Ancient Monuments

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Round, medieval chapel, burial ground and standing cross 60m south east of Merthyr Uny House

A Scheduled Monument in Wendron, Cornwall

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Latitude: 50.1194 / 50°7'9"N

Longitude: -5.2139 / 5°12'49"W

OS Eastings: 170353.056093

OS Northings: 29316.942566

OS Grid: SW703293

Mapcode National: GBR Z4.YMHG

Mapcode Global: VH134.L809

Entry Name: Round, medieval chapel, burial ground and standing cross 60m south east of Merthyr Uny House

Scheduled Date: 22 March 1932

Source: Historic England

Source ID: 1004645

English Heritage Legacy ID: CO 162 B-C

County: Cornwall

Civil Parish: Wendron

Traditional County: Cornwall

Lieutenancy Area (Ceremonial County): Cornwall

Church of England Parish: Wendron

Church of England Diocese: Truro


The monument includes a round, a medieval chapel dedicated to St Uny, a burial ground and a standing cross situated on a ridge, overlooking the upper valley of the Helford River. The round and burial ground survive as an oval enclosure measuring up to 220m long by 110m wide. It is defined by a stone-faced earth bank up to 3.7m high with a narrow entrance to the north west and a buried outer ditch, cut slightly by a road. Within the enclosure the chapel survives as a small rectangular, roofless structure measuring 9m long by 6m wide internally. It is defined by low coursed rubble walls with an entrance to the west. On the south west side of the enclosure is a standing cross which survives as a decorated wheel-head and shaft standing up to 1.7m high. On both faces the head has a central boss and four depressions to define the cross. There are small bosses above some neck projections and bosses to the front and rear of the shaft. All four sides of the shaft are decorated with a pattern of irregular dots and lines in panels. The cross is pre-Norman in date.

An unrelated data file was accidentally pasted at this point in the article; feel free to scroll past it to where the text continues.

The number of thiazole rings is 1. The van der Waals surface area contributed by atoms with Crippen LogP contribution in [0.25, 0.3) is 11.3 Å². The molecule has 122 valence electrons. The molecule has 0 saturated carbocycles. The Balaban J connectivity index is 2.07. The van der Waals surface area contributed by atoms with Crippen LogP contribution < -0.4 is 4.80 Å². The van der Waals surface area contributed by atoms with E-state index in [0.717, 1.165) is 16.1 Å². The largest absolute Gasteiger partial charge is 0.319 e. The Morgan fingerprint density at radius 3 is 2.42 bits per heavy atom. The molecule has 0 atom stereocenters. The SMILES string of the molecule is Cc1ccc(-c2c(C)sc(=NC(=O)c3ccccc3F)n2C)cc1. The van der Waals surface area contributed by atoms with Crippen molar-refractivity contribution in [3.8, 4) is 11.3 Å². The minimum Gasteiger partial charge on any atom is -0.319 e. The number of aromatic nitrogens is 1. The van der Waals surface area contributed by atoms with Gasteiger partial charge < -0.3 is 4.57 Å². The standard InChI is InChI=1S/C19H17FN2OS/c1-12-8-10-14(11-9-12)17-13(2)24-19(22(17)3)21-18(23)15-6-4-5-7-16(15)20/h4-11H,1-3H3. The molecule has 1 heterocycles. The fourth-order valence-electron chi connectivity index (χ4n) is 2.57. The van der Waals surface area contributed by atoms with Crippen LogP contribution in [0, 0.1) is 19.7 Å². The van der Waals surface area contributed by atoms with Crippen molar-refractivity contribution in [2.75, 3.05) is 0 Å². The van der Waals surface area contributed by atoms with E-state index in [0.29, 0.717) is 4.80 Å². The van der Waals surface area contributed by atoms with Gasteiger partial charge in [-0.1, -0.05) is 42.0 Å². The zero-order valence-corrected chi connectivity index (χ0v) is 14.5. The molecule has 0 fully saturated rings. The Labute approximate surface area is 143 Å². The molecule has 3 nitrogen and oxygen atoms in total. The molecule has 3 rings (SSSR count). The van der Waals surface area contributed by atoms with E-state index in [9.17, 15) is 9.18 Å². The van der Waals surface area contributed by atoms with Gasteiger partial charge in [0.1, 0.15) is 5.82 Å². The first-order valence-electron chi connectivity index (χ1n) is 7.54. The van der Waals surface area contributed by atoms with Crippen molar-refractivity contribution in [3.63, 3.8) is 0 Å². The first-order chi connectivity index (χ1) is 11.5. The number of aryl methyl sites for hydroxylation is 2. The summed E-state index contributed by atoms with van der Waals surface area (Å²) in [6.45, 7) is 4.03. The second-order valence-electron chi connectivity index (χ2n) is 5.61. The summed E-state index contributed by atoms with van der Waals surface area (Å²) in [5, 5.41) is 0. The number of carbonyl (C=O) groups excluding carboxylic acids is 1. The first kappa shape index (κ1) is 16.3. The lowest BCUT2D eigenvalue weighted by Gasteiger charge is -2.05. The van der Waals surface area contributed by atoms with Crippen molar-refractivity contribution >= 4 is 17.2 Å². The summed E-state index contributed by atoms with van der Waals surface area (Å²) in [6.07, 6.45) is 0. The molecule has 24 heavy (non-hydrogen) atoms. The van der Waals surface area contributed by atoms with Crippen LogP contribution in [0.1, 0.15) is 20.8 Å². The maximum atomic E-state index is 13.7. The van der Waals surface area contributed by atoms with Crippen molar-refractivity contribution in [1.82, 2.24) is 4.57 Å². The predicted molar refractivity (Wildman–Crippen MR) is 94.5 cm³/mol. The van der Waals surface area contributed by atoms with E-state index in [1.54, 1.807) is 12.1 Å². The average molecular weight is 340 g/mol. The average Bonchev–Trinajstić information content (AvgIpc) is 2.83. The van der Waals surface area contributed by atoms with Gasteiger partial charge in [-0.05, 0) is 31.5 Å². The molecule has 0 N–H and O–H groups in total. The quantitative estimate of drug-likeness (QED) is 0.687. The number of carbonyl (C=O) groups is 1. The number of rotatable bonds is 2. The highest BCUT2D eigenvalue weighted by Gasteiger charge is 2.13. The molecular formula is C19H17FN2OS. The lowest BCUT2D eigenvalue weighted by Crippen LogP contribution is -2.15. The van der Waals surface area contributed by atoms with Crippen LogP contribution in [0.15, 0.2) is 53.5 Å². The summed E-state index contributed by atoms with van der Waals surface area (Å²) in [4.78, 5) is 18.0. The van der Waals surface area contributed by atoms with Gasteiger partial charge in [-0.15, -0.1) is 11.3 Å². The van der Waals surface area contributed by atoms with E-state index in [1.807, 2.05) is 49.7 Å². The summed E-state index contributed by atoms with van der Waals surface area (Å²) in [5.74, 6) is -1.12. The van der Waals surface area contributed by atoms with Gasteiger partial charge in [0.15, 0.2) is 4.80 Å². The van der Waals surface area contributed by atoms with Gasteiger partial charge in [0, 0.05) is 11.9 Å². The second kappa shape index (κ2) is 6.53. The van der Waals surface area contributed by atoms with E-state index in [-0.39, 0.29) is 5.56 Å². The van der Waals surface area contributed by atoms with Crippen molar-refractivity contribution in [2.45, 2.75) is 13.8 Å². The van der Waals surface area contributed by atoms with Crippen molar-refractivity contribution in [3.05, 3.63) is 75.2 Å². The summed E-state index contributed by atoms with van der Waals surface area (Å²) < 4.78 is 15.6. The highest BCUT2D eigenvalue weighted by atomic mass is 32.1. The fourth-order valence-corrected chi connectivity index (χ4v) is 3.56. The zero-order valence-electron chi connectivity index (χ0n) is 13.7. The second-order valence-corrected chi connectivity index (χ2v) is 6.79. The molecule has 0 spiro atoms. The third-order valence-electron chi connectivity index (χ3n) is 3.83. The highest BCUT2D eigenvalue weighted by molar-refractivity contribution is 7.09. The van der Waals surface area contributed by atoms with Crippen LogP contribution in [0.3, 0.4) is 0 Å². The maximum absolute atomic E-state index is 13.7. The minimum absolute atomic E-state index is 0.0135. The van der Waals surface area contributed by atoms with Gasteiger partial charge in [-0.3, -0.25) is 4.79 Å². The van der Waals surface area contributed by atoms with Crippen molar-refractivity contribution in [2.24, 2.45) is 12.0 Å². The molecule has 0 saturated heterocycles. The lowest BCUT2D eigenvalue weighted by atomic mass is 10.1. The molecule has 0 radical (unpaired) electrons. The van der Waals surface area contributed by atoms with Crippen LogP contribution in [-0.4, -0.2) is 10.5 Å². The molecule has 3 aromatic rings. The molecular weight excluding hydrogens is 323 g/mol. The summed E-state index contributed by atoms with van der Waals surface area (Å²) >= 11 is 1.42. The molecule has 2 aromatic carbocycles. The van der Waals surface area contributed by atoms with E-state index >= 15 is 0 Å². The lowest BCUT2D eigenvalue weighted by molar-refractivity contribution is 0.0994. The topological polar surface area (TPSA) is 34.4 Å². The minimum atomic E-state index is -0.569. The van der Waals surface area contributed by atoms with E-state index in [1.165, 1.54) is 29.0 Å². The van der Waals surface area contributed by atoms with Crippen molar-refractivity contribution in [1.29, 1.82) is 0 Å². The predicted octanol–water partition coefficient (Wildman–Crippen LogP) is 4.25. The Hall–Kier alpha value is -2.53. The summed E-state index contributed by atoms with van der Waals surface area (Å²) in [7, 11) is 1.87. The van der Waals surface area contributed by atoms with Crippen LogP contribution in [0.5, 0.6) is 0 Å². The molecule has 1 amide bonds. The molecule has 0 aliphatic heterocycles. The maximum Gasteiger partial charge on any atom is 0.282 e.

Merther Euny was first recorded as a chapel in 1302 and it went out of use at the Reformation. By 1745 it was recorded as being in ruins, but the tower was still standing. The tower was removed in around 1820. During the 19th century there was a failed attempt to build a Methodist chapel on the site, of which all traces were removed in 1918. The cross was recorded by Langdon in 1896. He reported that it had been restored in 1886 when several human bones and oak coffins were found. Partial excavations by Thomas in 1968 revealed the burial ground to be on the site of an earlier round which had been occupied from the 1st century BC until the 2nd century AD. The surrounding bank and ditch had been re-used and post holes from at least two hut circles were identified. The round fell into disuse until around 1000 when it appears it was used as a burial ground with evidence in the form of an extensive series of aligned graves. There was no evidence for any accompanying chapel of this date. The existing chapel was built in around 1100 and continued in use with modifications until the 15th century. Several cist graves were associated with this medieval phase. The position of a possible backfilled holy well was also identified.

The chapel is Listed Grade II (66383).

Sources: HER:-
PastScape Monument No:-427112 and 427115

Source: Historic England

Reasons for Scheduling

Rounds are small usually circular or oval embanked enclosures, one of a range of settlement types dating to between the later Iron Age and the early post-Roman period. They have a single earth and rubble bank and an outer ditch, with one entrance breaking the circuit. Excavations have produced drystone supporting walls within the bank, paved or cobbled entrance ways, post built gate structures, and remains of timber, turf or stone built houses. Rounds are confined in England to south west Devon and especially Cornwall.

A medieval chapel is a building, usually rectangular, containing a range of furnishings and fittings appropriate for Christian worship in the pre- Reformation period. Chapels were built between the 12th and 17th centuries as subsidiary places of worship. Some chapels possessed burial grounds. When chapels were abandoned they were often left largely undisturbed and thus retain important information about the nature and date of their use up to their abandonment.

A standing cross is a free standing upright structure mostly erected during the medieval period (mid 10th to mid 16th centuries AD). In churchyards they served as stations for outdoor processions, particularly in the observance of Palm Sunday. Some crosses were linked to particular saints, whose support and protection their presence would have helped to invoke. Cornish crosses form one specific group. The commonest type includes a round, or `wheel', head on the faces of which various forms of cross were carved. Despite partial excavation, the round, medieval chapel, burial ground and standing cross 60m south east of Merthyr Uny House has already produced rare and important information regarding it use, function, re-use and longevity and will contain still more archaeological and environmental evidence regarding its use and landscape context. The cross is also a particularly well preserved, early and rare example.

Source: Historic England

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